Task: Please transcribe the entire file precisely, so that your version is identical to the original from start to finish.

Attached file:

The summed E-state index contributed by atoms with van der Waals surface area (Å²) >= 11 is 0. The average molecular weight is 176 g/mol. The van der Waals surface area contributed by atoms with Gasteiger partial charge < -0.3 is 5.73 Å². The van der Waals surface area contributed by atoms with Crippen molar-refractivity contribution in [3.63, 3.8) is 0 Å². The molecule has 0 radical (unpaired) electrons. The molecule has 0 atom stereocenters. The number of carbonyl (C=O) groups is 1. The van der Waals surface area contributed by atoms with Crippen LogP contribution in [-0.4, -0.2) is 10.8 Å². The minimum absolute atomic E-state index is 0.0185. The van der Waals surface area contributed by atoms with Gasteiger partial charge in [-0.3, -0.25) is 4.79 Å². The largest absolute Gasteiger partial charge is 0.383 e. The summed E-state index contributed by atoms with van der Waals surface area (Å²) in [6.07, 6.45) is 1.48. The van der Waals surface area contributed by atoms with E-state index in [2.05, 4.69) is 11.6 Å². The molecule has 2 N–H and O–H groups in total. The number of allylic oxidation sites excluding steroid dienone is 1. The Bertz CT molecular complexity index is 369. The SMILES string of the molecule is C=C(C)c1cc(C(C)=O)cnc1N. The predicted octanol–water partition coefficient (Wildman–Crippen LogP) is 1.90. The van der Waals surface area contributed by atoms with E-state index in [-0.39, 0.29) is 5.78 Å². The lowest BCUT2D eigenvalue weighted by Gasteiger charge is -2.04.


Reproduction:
The summed E-state index contributed by atoms with van der Waals surface area (Å²) >= 11 is 0. The average molecular weight is 176 g/mol. The van der Waals surface area contributed by atoms with Gasteiger partial charge < -0.3 is 5.73 Å². The van der Waals surface area contributed by atoms with Crippen molar-refractivity contribution in [3.63, 3.8) is 0 Å². The molecule has 0 radical (unpaired) electrons. The molecule has 0 atom stereocenters. The number of carbonyl (C=O) groups is 1. The van der Waals surface area contributed by atoms with Crippen LogP contribution in [-0.4, -0.2) is 10.8 Å². The minimum absolute atomic E-state index is 0.0185. The van der Waals surface area contributed by atoms with Gasteiger partial charge in [-0.3, -0.25) is 4.79 Å². The largest absolute Gasteiger partial charge is 0.383 e. The summed E-state index contributed by atoms with van der Waals surface area (Å²) in [6.07, 6.45) is 1.48. The van der Waals surface area contributed by atoms with E-state index in [2.05, 4.69) is 11.6 Å². The molecule has 2 N–H and O–H groups in total. The number of allylic oxidation sites excluding steroid dienone is 1. The Bertz CT molecular complexity index is 369. The SMILES string of the molecule is C=C(C)c1cc(C(C)=O)cnc1N. The predicted octanol–water partition coefficient (Wildman–Crippen LogP) is 1.90. The van der Waals surface area contributed by atoms with E-state index in [-0.39, 0.29) is 5.78 Å². The lowest BCUT2D eigenvalue weighted by Gasteiger charge is -2.04.